Ohio Town Weathers Recession Robert Siegel pays a return visit to the city of Chillicothe, Ohio, where he spent some time October 2008, shortly after the economic crisis began. We find out how the city as a whole and some individuals he met are doing now.

Ohio Town Weathers Recession

Ohio Town Weathers Recession

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Robert Siegel pays a return visit to the city of Chillicothe, Ohio, where he spent some time October 2008, shortly after the economic crisis began. We find out how the city as a whole and some individuals he met are doing now.


This is ALL THINGS CONSIDERED from NPR News. I'm Robert Siegel.


And I'm Madeleine Brand.

Tomorrow night, President Obama will address Congress on the State of the Union. He's expected to present his plans to help people hurt by the recession and high unemployment, and his plans to hasten the recovery.

SIEGEL: Last week, I went in search of the recovery in one small Ohio City. Chillicothe, Ohio, is 45 miles due south of the state capital, Columbus. I went there in the fall of 2008 when the economy was slowing down. And this time, as I did then, I went to the local chamber of commerce's monthly gathering called Business After Business.

Unidentified Man: First and foremost, Happy New Year, everybody. Happy New Year.

Unidentified Group: Happy New Year.

Unidentified Man: We're 20 days into it, but our first BAB of the year, and I really, really want to thank our sponsors tonight.

SIEGEL: This month, the BAB, as it's known, was at the old Pump House, an art center in the park along the Scioto River. Local merchants shared tales of modest successes in the big downturn: the downtown gift shop owner who had a strong Christmas season, the auto dealer who says he had a good December, the men who sell locks and burglar alarms who haven't suffered at all - hard times, after all, breed property crime.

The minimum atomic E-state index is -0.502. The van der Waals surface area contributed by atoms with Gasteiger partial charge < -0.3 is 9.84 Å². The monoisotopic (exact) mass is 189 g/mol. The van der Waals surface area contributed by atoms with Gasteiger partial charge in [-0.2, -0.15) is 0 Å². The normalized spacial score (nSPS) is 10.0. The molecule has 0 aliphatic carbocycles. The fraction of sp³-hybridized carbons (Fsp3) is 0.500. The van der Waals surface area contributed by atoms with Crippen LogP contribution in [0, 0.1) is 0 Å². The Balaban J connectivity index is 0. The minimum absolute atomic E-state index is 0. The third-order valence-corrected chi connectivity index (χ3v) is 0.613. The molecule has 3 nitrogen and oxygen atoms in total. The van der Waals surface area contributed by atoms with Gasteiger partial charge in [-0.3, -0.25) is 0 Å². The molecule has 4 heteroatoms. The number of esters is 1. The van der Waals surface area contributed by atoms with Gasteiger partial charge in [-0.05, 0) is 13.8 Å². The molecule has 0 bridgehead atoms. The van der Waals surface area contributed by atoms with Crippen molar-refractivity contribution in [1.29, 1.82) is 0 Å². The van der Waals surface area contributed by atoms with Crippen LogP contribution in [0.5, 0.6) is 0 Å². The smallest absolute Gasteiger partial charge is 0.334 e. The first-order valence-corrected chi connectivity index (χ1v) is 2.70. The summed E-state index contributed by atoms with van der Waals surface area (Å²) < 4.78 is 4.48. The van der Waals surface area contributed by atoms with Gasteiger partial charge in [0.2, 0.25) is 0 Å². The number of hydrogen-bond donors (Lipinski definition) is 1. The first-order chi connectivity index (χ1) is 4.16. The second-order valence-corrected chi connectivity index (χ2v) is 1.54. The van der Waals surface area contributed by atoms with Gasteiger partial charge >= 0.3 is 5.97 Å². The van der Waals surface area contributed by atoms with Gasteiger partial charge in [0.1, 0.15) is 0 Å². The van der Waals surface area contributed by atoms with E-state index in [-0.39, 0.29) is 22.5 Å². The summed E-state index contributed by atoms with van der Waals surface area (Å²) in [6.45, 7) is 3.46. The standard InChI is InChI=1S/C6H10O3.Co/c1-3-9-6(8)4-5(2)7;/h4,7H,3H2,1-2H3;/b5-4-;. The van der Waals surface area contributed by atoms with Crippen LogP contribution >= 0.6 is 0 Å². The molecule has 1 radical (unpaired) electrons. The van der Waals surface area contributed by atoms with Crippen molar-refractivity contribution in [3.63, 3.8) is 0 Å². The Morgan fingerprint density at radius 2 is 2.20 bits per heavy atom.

But as the chamber's president, Marvin Jones, tells it, the big picture for Chillicothe, a city of 22,000, and surrounding Ross County, is anything but bright.

Mr. MARVIN JONES (President and CEO, Chillicothe Ross Chamber of Commerce): Unemployment rate here is about 12.5 percent, I want to say.

SIEGEL: It's above the national average.

Mr. JONES: Above the national average.

SIEGEL: And a year ago, October, back in 2008?

Mr. JONES: It was probably around 8 percent at that point.

SIEGEL: So that's a 50 percent increase in unemployment.

Mr. JONES: Yeah, it is. Right. Right. It's about 400 more people unemployed in our county, on the basis of about - a labor force of about 34,000.

SIEGEL: Housing, what's happened with foreclosures since a year ago, October?

Mr. JONES: Unfortunately, with the foreclosures in Ross County, almost 500 recorded here in 2009. And as far as I can tell, that's an all-time high. And it's probably about - oh, maybe 60 or 70 above 2008. So obviously, we have felt that.

SIEGEL: Have you seen any stimulus money in Chillicothe or in Ross County?

Mr. JONES: We were fortunate enough that we had a shovel-ready project with our Ohio 104, Route 104 project, on the north side of town. It has probably helped a few jobs in terms of I know the concrete supplier is local, and I'm pretty sure that a lot of the other jobs are local also.

SIEGEL: I visited Chillicothe's three biggest employers to get their sense of the economy. There is still some very successful manufacturing going on here. For example, at the state-of-the-art Kenworth Truck assembly plant. This year, workers faced occasional layoffs at Kenworth. The company reduced its 401(k) match but has now restored most of the cut.

Scott Blue, the plant manager, says the demand for big trucks plummeted last year.

Mr. SCOTT BLUE (Manager, Kenworth Truck Company): 2006 was the peak year. That was the year that we just built more trucks than we've ever built ever before in our history. And so, we were in excess of 100 trucks a day here at this facility. Now we're just 60 percent of that.

SIEGEL: I was here in October 2008. And at that time, I guess what had been expectations for even more production had run into the reality of the slowing economy.

Mr. BLUE: I guess we all kind of had the same expectations. We thought that things would be better and things would continue to improve, but they certainly didn't.

SIEGEL: Scott Blue says, in recent years, the average demand throughout the country for trucks was running at about 200,000 to 225,000 trucks per year. Last year, it sunk to 100,000.

Mr. BLUE: And the projection for 2010 now is between 110 and 140,000. So the industry is still very much depressed, and it relates to the economy, I think, and the amount of freight that's moving and so forth.